Pulling up at the Broadway pub on Friday afternoon Claire remarked on how atypically easy our drive had been from the city to the beach. So much so that the car’s clock displayed our triumphant arrival as –
This, of course, scientists will gladly tell you is the optimal afternoon pub starting time, at least in the southern hemisphere. Locating a cosy table in the beer garden we let an hour drift away and all was providential in our world.
Saturday our local footy team the Glenelg Tigers were hosting a twilight match and the boys and I headed down. Sitting on the eastern side the late winter sun (now, we all acknowledge that spring only commences after the equinox on either September 21 or 22, don’t we?) poured honeyed light across the grass, the sky and us.
As is customary Alex, Max and their mates watched minimal minutes of the match, their attention taken by hot chips, each other and roaming about the oval.
Glenelg skipped away early and kept West Adelaide subservient throughout, and it was a spectacular afternoon. The fresh air and stroll did us all some good.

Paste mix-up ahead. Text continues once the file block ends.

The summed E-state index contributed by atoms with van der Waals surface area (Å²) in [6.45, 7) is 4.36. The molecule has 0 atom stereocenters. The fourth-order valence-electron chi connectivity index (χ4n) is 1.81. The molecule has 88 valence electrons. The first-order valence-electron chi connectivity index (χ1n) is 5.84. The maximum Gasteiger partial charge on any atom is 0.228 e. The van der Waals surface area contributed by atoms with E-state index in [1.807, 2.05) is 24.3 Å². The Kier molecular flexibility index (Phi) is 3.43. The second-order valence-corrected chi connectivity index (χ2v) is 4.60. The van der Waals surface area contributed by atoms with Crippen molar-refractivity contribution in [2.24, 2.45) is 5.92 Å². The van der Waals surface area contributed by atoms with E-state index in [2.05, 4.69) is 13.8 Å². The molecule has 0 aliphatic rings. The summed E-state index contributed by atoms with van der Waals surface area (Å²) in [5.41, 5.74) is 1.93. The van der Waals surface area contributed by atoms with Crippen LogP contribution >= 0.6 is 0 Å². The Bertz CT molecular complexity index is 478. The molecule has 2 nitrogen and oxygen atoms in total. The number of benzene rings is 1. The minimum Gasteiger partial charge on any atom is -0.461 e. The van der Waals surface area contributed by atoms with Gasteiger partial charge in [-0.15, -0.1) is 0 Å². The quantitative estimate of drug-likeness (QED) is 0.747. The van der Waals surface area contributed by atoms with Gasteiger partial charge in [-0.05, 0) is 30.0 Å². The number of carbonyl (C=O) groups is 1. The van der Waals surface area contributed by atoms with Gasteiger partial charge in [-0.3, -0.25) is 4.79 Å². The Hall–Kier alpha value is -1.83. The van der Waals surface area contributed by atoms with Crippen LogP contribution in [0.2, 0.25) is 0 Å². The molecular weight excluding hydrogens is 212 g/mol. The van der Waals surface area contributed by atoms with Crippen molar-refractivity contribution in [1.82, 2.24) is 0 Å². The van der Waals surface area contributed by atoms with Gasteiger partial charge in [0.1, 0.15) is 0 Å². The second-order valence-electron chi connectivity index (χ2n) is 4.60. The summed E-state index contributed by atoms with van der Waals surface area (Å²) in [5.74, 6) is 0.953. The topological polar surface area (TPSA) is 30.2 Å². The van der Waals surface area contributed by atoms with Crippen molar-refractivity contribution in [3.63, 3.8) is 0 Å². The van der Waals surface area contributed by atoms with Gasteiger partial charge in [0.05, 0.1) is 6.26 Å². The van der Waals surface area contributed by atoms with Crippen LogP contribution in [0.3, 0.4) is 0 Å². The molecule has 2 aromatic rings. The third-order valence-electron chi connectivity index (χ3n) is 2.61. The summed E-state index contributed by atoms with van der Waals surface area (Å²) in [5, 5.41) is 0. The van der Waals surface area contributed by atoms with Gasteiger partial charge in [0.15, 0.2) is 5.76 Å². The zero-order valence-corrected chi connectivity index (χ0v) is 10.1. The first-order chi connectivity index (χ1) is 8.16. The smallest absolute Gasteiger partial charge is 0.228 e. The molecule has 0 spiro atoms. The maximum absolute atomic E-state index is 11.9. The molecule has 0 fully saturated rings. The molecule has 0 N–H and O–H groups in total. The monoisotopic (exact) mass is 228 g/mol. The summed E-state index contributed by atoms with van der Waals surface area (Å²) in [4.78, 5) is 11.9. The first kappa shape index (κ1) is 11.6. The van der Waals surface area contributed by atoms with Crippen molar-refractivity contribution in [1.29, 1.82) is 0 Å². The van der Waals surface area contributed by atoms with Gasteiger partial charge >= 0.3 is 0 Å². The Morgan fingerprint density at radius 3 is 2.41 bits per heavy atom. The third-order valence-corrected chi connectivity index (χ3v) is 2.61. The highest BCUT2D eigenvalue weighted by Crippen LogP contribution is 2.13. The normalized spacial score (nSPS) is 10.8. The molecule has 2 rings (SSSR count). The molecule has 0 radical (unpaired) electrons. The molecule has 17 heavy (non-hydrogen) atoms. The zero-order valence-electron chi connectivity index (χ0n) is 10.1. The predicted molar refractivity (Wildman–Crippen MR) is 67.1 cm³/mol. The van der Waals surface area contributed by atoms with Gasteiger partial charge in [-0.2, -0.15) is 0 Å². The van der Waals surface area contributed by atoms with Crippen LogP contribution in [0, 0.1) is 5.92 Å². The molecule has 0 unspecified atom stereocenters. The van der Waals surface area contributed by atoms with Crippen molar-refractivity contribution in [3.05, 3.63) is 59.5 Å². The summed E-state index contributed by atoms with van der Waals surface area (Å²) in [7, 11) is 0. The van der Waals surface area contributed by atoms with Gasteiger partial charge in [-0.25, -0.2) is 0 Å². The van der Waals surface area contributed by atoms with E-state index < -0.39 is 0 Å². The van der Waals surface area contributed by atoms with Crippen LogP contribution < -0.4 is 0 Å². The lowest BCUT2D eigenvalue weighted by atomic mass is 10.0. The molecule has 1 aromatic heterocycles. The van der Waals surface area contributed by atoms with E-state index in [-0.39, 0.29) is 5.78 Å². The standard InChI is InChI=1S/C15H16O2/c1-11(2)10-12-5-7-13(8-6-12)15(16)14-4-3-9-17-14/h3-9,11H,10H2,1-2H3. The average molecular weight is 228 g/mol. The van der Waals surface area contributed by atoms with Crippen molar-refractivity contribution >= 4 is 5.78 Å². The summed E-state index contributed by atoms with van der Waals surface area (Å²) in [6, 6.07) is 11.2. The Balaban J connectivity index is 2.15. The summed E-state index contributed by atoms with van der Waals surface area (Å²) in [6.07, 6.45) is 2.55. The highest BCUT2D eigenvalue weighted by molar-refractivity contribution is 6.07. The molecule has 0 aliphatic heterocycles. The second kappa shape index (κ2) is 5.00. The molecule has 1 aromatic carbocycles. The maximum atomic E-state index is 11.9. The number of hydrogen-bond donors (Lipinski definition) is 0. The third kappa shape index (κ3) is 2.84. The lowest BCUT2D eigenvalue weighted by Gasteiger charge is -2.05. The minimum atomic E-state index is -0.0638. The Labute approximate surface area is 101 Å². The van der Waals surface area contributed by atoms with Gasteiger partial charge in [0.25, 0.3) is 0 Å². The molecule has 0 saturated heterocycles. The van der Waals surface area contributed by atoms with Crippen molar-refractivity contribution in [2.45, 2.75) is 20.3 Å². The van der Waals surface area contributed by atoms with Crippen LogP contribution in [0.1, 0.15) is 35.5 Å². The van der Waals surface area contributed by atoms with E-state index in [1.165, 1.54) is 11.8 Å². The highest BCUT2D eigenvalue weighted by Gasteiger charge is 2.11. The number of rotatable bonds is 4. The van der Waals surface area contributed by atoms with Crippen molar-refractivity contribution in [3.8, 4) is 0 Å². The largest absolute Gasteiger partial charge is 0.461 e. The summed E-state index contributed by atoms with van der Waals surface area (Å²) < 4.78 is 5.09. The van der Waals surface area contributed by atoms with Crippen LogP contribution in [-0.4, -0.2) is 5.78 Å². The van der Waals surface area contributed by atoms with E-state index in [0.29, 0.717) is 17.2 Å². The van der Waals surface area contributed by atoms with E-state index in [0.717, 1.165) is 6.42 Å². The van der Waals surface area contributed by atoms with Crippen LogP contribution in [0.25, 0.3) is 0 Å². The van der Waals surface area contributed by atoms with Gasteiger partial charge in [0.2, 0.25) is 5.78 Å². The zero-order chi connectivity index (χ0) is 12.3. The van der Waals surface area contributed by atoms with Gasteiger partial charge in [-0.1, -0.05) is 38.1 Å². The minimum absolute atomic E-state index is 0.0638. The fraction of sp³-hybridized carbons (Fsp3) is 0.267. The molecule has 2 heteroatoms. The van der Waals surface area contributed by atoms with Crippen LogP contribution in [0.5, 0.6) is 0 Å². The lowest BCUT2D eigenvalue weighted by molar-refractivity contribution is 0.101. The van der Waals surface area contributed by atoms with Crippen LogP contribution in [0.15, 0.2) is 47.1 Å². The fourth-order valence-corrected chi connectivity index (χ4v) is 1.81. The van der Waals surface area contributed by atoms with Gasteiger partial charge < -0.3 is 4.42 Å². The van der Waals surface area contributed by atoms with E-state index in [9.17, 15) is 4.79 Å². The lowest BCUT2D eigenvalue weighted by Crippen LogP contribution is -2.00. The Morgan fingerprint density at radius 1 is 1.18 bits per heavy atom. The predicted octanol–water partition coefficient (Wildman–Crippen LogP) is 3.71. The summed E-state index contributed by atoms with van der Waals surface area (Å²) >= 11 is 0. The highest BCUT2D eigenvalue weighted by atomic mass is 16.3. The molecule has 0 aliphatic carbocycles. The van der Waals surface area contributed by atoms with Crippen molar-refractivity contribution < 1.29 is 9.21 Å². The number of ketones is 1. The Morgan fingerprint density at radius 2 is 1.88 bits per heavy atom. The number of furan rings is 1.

Once each winter month we set our fire bucket going with some red gum and spend a glowing evening on the patio. Claire struck a match as we made our way home from the footy and we enjoyed a few hours in the crackling warmth.
Games give the night some diverting structure and we engaged in Family Feud which is based upon the eponymous TV show. One night I flicked on the box and caught this question, just before the show was axed. This may have been the question that finished it off, but I still can’t decide if it’s towering genius or beyond moronic. We surveyed our studio audience and got their top 100 responses to this:
Name something a spider might think about?
Saturday night I read a question for Claire and Alex that went:
Name a calorie-burning exercise?